A man bends almost double under the weight of his burden. He struggles uphill on a muddy path, a massive basket of grain strapped to his scrawny back. He has made this trip dozens of times already today. He will do it again tomorrow.
The man once owned a donkey, but he was forced to sell it to pay a doctor. His children are too weak and undernourished to be of much help. So now he hauls his product uphill himself.
At the top of the hill lies the home of his lord and master, the owner of the land on which the man toils. It’s a splendid castle full of treasures, warmth and fine foods. The man has never set foot in it, and never will. But he is quite familiar with the granary where he and the other serfs bring one-half of everything they produce, which their lord sells for his own profit.
Such is the price of his existence.
And just as this man was forbidden to travel freely unless his obligations to his master were up to date, so it is for you, thanks to a recent act of Congress.
Welcome to Feudalism, 21st-Century Style
Traditionally, at the end of every year, we writers offer our predictions for the new year. The story I just told is obviously a metaphor, and you’d be forgiven for thinking I’m about to predict that we’re all about to become serfs in a modern version of feudalism, with money taking the place of grain, and various private and public institutions playing the role of our feudal masters.
But I’m not going to predict that. That’s because, if you’re like the vast majority of Americans, you’re already a serf in a vicious system of financial feudalism.
Case in point: As part of the omnibus budget bill passed earlier this month with much fanfare about “bipartisan comity,” you lost a crucial right, just like a feudal serf. From now on, if the IRS claims you owe them $50,000 or more, you lose your passport. No judge, no jury, no proof, no due process. They just say so and poof! your freedom to travel is gone.
That says a lot about the world in which we live.
America’s similarity to feudalism doesn’t stop there, however. A third to a half of the average American income goes to debt repayments of various kinds — quite close to the manorial dues traditionally owed by feudal serfs. Another chunk of our earnings vanishes in the form of higher prices for goods and services, thanks to rigged markets where big corporations extract economic rent through custom-made regulations and limited competition.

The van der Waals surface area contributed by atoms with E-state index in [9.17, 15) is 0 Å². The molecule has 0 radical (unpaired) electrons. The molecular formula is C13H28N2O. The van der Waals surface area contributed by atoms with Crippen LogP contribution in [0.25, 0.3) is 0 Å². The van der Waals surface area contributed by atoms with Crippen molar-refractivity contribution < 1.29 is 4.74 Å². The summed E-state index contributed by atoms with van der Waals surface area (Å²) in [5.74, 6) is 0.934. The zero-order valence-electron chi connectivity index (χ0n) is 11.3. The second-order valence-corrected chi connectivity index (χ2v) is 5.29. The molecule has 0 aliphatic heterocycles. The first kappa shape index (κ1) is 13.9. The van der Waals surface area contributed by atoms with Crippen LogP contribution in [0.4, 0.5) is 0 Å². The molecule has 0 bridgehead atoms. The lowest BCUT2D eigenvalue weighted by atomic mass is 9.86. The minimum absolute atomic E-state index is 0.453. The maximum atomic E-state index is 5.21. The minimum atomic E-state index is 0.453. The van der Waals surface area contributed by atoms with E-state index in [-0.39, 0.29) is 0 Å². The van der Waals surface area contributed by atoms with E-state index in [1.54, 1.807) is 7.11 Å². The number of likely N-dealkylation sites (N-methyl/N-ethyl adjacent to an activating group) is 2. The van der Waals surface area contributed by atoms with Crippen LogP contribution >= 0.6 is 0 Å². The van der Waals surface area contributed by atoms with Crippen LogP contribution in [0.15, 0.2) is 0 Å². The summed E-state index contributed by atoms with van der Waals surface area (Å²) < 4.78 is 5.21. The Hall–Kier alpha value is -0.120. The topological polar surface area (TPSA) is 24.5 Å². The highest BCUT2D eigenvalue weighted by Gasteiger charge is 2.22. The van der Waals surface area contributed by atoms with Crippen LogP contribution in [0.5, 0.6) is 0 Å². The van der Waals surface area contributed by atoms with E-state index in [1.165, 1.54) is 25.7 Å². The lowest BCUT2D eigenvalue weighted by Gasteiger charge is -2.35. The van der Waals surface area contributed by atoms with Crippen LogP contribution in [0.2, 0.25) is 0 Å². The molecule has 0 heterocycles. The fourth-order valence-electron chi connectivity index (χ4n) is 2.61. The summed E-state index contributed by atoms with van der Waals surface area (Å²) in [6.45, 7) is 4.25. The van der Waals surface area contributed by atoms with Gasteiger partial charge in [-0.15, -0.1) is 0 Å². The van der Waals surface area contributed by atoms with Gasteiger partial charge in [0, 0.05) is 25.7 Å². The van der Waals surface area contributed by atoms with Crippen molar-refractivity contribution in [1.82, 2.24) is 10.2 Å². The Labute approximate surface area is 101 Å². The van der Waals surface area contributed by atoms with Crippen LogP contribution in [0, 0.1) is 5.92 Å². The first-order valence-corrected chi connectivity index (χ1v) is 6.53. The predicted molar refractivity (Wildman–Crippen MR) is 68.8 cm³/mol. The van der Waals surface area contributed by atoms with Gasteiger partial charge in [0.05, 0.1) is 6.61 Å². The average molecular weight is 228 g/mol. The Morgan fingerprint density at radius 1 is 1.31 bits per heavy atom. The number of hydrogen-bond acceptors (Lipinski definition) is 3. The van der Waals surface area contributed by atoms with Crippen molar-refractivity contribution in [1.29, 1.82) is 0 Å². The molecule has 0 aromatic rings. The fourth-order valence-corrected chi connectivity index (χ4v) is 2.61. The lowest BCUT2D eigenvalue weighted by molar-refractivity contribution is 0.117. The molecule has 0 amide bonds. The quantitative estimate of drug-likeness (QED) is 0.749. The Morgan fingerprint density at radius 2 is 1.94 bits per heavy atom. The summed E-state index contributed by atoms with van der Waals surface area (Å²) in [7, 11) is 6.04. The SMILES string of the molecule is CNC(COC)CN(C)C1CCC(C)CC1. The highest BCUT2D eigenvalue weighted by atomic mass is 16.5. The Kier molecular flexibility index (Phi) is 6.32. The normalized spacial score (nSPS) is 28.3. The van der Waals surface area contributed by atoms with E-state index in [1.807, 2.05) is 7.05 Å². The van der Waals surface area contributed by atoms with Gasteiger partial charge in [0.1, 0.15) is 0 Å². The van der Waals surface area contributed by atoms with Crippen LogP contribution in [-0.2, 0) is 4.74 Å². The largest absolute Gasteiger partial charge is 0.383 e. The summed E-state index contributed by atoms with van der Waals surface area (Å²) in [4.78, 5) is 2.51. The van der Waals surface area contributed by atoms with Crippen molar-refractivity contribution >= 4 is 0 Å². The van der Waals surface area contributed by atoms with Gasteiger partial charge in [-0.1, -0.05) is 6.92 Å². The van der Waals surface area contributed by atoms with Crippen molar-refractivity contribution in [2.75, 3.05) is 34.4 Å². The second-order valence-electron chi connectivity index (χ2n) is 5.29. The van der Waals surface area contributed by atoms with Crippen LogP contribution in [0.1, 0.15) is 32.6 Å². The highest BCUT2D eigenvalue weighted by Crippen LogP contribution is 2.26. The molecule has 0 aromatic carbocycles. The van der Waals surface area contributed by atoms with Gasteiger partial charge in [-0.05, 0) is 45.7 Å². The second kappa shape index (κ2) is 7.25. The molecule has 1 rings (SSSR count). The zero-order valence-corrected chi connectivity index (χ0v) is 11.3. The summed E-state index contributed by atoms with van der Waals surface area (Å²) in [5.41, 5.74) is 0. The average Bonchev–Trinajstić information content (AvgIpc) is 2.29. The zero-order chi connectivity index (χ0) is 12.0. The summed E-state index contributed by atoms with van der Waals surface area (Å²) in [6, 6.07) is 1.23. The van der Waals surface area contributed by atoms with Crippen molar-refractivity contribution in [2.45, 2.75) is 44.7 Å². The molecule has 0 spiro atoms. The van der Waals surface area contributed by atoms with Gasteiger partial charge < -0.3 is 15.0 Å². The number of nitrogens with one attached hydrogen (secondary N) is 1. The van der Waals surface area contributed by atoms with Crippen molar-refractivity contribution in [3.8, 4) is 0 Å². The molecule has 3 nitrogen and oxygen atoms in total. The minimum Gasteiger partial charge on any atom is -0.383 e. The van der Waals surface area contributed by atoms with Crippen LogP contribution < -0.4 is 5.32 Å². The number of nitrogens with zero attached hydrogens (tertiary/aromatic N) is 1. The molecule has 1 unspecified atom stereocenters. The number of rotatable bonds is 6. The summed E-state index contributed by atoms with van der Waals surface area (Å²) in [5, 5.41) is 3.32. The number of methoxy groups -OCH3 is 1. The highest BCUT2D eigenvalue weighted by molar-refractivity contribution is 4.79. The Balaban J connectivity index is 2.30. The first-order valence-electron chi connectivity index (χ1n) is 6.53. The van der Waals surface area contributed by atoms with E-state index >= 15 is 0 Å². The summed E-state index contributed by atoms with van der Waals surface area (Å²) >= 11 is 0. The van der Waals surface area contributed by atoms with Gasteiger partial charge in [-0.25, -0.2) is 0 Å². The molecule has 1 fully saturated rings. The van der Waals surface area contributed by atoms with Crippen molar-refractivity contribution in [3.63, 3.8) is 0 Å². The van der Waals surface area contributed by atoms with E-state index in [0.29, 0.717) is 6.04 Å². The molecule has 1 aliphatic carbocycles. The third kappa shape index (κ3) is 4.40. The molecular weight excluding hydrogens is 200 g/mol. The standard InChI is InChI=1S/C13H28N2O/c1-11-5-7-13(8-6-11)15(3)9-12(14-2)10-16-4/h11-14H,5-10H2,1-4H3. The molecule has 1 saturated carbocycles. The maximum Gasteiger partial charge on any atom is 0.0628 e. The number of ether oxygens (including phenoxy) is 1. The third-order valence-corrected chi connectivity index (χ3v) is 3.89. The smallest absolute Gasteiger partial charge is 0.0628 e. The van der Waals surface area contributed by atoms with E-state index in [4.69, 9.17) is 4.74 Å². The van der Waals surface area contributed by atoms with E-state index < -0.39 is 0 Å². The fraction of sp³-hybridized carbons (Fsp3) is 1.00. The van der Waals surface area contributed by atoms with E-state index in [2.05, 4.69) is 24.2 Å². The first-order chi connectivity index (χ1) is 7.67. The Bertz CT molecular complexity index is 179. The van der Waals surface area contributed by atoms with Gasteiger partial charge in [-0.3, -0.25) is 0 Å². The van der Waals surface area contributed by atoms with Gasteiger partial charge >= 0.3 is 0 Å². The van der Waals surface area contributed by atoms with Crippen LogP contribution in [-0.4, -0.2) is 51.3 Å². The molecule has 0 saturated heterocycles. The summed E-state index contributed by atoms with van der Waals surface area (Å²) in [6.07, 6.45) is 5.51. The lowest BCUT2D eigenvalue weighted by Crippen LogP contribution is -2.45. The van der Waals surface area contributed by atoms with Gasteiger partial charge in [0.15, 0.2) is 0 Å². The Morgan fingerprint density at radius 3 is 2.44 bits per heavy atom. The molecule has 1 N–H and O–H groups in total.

On the flip side, gross income from the broad financial sector of the U.S. economy has grown from under 5% of GDP in the 1950s to nearly 25% today. At the turn of the 20th century, the overall value of the financial sector was roughly the same as the nation’s annual output. Now it is four times that. Over 30% of all U.S. corporate profits come from purely financial activities.
There are a lot of complicating factors, of course, but in my view, the basic message is clear. We’ve gone from being an economy that produces primarily goods and services to one that uses debt and rigged markets to draw wealth upwards, where it is concentrated in fewer and fewer hands.
Just like feudalism.
Tithing to the King
And then there’s income tax.
As you know, I like to tell the unvarnished truth, and when it comes to tax, the reality is that we Americans pay a lot less than we used to. At one time, the highest marginal tax rate was over 90%. Now it’s 39.6%. But the flip side is that the overall burden of tax is shifting from high-income earners and the corporate sector to the middle class. Whereas enforcement of tax at the top is tempered by the IRS’ reluctance to tangle with skilled corporate tax lawyers, nowadays the IRS is relentless in its pursuit of the rest of us.
So every year, it seems, Congress allows the IRS to become a little more like a feudal bailiff, the official who collected the lord’s dues from his serfs. For example, penalties for incorrect tax filings are set to double in 2016. And now, if the IRS says you owe more than $50,000 in taxes — not that you actually owe them, just that they say so — you lose your right to travel freely.
Escape From Feudalism
In the feudal system, the only opinions that mattered were those of the aristocracy. Nobody paid any attention to the serfs (unless they revolted, in which case they got plenty of unwanted attention).
Things are the little different today. It’s an established fact that politicians pay far more attention to the wishes of donors than to those of average voters like you and me.
I predict that 2016 is going to be the year when those of us who are not yet aware of our status as financial serfs in a crooked society will realize the seriousness of the situation. And that may mean you truly come to understand why I continually focus on opportunities to change that … whether offshore or onshore.
Offshore and Asset Protection Editor